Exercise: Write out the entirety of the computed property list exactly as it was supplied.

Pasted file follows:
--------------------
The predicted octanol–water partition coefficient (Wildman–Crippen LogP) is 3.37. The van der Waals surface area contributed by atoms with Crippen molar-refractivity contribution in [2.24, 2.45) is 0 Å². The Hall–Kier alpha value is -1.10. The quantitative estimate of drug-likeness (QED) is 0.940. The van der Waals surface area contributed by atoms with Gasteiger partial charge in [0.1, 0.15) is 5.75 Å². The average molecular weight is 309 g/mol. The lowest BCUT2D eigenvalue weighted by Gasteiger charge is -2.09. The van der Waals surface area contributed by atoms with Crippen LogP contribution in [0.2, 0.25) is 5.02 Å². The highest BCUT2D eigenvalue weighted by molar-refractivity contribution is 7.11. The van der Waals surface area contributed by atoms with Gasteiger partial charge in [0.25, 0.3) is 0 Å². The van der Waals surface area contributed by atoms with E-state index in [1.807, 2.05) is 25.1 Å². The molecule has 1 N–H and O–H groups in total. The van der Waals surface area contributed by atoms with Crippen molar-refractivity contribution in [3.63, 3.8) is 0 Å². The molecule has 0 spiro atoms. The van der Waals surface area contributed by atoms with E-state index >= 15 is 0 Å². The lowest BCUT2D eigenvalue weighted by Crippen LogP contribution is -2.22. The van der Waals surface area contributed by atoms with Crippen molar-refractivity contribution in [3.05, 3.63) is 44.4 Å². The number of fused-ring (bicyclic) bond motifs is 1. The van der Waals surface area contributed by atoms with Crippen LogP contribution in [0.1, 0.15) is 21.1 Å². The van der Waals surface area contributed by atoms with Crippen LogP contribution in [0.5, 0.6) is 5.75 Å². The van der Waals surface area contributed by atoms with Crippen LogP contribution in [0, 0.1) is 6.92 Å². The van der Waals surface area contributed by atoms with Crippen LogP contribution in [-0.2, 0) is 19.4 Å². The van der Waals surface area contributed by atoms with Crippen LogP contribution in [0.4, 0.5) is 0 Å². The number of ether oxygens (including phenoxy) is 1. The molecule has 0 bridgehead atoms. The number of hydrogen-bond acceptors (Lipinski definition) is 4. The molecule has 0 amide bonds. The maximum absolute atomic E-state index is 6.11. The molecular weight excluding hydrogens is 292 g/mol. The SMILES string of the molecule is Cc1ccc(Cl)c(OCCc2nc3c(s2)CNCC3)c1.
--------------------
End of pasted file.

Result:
The predicted octanol–water partition coefficient (Wildman–Crippen LogP) is 3.37. The van der Waals surface area contributed by atoms with Crippen molar-refractivity contribution in [2.24, 2.45) is 0 Å². The Hall–Kier alpha value is -1.10. The quantitative estimate of drug-likeness (QED) is 0.940. The van der Waals surface area contributed by atoms with Gasteiger partial charge in [0.1, 0.15) is 5.75 Å². The average molecular weight is 309 g/mol. The lowest BCUT2D eigenvalue weighted by Gasteiger charge is -2.09. The van der Waals surface area contributed by atoms with Crippen LogP contribution in [0.2, 0.25) is 5.02 Å². The highest BCUT2D eigenvalue weighted by molar-refractivity contribution is 7.11. The van der Waals surface area contributed by atoms with Gasteiger partial charge in [0.25, 0.3) is 0 Å². The van der Waals surface area contributed by atoms with E-state index in [1.807, 2.05) is 25.1 Å². The molecule has 1 N–H and O–H groups in total. The van der Waals surface area contributed by atoms with Crippen molar-refractivity contribution in [3.63, 3.8) is 0 Å². The molecule has 0 spiro atoms. The van der Waals surface area contributed by atoms with E-state index >= 15 is 0 Å². The lowest BCUT2D eigenvalue weighted by Crippen LogP contribution is -2.22. The van der Waals surface area contributed by atoms with Crippen molar-refractivity contribution in [3.05, 3.63) is 44.4 Å². The number of fused-ring (bicyclic) bond motifs is 1. The van der Waals surface area contributed by atoms with Crippen LogP contribution in [0.1, 0.15) is 21.1 Å². The van der Waals surface area contributed by atoms with Crippen LogP contribution in [0.5, 0.6) is 5.75 Å². The van der Waals surface area contributed by atoms with Crippen LogP contribution in [0, 0.1) is 6.92 Å². The van der Waals surface area contributed by atoms with Crippen LogP contribution in [-0.2, 0) is 19.4 Å². The van der Waals surface area contributed by atoms with Crippen LogP contribution in [0.4, 0.5) is 0 Å². The number of ether oxygens (including phenoxy) is 1. The molecule has 0 bridgehead atoms. The number of hydrogen-bond acceptors (Lipinski definition) is 4. The molecule has 0 amide bonds. The maximum absolute atomic E-state index is 6.11. The molecular weight excluding hydrogens is 292 g/mol. The SMILES string of the molecule is Cc1ccc(Cl)c(OCCc2nc3c(s2)CNCC3)c1.